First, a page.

This article concludes that measuring legal service value is challenging, and may be dangerous if done poorly. Nevertheless, the rewards justify the challenge. Higher quality legal professionalism, more effective and less burdensome regulation, and consumer empowerment are among the payoffs if we can find better ways to measure legal service value.

Download paper

Citation:  Semple, Noel, Measuring Legal Service Value (March 20, 2018). University of Windsor Faculty of Law, Canada

Understanding consumer experiences of conveyancing legal services

Conveyancing is one of the most common legal services people use in their lifetime, with more than one million homes bought and sold every year in the UK.  However, there are some concerns about the conduct of some solicitors and the quality of service they are providing, with high proportions of insurance claims and complaints to the Legal Ombudsman relating to conveyancing. There are also increasing risks for users of conveyancing services, as technology enables cybercrime and mortgage fraud.

The UK Government has acknowledged these problems and has committed to reforming the conveyancing process, to make it cheaper, faster and less stressful. The Competition and Markets Authority (CMA) also has concerns that poor transparency about price, service and quality is having a negative impact on consumer choice and competition.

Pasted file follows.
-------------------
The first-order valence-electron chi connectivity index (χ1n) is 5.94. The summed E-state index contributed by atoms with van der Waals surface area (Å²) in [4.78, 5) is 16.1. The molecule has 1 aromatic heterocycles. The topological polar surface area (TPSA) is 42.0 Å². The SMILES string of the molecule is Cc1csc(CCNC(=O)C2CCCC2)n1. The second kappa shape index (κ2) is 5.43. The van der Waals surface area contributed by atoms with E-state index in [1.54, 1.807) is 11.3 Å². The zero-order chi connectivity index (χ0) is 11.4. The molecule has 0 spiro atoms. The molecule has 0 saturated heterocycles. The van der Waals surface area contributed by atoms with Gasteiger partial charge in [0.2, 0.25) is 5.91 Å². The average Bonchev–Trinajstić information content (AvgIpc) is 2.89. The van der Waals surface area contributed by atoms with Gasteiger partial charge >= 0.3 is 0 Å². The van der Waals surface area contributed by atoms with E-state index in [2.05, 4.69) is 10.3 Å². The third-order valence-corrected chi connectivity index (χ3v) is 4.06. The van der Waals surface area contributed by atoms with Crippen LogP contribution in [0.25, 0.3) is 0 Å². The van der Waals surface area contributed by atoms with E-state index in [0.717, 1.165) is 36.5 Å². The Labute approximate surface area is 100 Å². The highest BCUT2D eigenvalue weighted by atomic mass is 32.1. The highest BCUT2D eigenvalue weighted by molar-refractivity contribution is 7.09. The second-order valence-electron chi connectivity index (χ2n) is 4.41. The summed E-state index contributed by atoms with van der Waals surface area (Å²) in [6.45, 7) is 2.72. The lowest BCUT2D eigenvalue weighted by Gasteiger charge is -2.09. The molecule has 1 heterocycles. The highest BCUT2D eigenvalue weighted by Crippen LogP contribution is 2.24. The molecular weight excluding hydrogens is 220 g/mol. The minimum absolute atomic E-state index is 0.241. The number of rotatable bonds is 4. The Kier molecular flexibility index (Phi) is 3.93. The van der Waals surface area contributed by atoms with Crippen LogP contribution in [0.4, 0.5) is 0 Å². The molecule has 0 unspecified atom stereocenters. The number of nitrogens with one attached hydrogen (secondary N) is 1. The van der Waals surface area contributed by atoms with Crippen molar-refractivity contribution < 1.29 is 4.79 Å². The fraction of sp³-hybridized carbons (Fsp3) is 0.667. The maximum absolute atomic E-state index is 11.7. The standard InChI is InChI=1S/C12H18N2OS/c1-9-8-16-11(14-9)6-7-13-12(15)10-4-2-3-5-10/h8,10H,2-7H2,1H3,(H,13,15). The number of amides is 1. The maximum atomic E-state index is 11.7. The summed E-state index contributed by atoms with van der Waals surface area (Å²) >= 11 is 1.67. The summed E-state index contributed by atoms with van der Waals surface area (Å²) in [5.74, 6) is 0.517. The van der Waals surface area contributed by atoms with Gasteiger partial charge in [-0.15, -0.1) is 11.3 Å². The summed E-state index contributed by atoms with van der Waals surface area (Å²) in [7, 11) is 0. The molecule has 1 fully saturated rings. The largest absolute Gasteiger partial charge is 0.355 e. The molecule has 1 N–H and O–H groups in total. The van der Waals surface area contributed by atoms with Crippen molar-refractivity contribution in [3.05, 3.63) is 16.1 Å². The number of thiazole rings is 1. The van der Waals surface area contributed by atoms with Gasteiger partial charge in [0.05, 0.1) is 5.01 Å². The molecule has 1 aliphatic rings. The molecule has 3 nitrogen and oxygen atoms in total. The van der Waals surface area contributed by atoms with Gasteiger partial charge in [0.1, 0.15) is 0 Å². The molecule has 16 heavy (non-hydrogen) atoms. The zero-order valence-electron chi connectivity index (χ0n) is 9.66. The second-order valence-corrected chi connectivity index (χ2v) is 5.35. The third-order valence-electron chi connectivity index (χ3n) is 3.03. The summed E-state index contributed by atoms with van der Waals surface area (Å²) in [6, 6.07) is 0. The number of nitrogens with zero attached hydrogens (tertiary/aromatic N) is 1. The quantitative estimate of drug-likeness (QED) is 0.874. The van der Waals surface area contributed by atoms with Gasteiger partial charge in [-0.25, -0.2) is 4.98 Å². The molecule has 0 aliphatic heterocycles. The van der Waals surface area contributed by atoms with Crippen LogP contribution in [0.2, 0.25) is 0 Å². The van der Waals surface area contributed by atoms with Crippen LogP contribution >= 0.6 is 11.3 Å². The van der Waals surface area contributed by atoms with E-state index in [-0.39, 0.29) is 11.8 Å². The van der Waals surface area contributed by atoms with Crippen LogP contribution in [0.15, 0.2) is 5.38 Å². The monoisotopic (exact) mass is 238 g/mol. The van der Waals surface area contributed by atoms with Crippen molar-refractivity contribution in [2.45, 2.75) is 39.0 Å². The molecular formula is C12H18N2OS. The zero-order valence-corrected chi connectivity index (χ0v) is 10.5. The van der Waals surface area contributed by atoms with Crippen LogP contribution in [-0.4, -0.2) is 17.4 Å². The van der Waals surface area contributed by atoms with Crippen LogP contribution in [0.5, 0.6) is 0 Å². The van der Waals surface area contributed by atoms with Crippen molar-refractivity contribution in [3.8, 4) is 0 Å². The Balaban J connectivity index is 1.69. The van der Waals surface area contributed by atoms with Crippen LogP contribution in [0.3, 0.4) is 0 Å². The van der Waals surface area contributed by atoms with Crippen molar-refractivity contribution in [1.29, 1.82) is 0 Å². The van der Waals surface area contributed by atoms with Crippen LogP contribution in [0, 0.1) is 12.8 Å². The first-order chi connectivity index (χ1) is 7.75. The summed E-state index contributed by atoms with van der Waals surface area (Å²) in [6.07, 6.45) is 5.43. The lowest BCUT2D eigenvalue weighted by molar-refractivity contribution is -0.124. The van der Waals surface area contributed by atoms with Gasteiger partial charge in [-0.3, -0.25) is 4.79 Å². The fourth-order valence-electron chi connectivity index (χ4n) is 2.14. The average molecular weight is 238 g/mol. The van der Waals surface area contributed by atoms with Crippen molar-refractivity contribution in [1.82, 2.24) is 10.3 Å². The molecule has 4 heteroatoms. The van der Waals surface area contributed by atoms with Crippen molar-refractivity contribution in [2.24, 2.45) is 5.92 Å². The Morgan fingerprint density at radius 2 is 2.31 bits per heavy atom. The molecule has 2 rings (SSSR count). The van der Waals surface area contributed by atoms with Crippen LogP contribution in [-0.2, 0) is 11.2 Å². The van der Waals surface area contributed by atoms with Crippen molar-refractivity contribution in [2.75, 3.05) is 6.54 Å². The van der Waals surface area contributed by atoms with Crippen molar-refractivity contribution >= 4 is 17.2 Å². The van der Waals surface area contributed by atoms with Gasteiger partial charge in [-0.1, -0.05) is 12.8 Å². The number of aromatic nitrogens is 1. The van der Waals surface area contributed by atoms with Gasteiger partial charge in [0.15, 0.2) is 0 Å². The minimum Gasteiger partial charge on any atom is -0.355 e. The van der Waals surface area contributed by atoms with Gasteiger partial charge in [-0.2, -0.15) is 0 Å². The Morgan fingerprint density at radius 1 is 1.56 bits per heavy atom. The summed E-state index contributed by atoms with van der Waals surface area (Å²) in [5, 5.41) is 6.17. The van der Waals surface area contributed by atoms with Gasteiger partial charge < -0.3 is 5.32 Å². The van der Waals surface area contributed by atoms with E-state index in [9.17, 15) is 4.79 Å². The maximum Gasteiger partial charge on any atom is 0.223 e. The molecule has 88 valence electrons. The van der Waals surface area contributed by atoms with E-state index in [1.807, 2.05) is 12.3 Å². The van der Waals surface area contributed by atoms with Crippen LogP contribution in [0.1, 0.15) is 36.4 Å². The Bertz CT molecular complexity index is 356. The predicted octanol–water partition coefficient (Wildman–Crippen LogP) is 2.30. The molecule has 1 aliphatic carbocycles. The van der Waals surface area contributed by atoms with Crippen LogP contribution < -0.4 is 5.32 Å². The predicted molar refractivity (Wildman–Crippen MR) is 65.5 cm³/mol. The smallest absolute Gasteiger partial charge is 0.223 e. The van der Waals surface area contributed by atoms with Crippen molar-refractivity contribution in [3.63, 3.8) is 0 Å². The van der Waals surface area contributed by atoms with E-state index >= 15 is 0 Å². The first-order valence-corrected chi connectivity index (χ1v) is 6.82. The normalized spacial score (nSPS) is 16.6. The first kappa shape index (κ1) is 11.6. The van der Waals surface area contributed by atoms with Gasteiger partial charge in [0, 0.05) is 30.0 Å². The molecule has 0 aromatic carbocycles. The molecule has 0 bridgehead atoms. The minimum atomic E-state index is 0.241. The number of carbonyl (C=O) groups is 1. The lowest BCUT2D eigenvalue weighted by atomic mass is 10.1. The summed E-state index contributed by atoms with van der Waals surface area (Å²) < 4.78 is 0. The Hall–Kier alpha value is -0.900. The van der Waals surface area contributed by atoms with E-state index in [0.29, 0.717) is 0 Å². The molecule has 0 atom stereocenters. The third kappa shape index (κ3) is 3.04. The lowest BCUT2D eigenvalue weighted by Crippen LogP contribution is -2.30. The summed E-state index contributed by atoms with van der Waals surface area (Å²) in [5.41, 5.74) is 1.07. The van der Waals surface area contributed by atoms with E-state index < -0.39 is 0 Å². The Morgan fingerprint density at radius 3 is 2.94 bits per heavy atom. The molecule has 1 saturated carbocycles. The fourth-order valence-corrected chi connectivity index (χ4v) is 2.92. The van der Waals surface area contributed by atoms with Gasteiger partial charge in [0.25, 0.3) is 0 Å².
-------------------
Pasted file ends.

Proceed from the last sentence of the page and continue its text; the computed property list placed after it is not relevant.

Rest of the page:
Summary

The Solicitors Regulation Authority (SRA) commissioned independent research involving 1,501 people who had bought or sold a property during the previous two years. The research explored people’s experiences at each stage of the process, from how they found and chose their solicitor and their satisfaction with the service, to how they thought technology could improve services in the future.

The research found that 76 percent of legal service users were satisfied with the service they received from their conveyancing solicitor. However, it has also identified several areas where improvements could be made.

One key area for improvement the research highlighted was the need to provide people with better information throughout the conveyancing legal process, from the point when they are shopping around all the way through to when the transaction is completed. This information is particularly important for first time buyers and sellers, and for transactions that need specific detailed advice, such as leasehold purchases.

Key findings

Finding and choosing their solicitor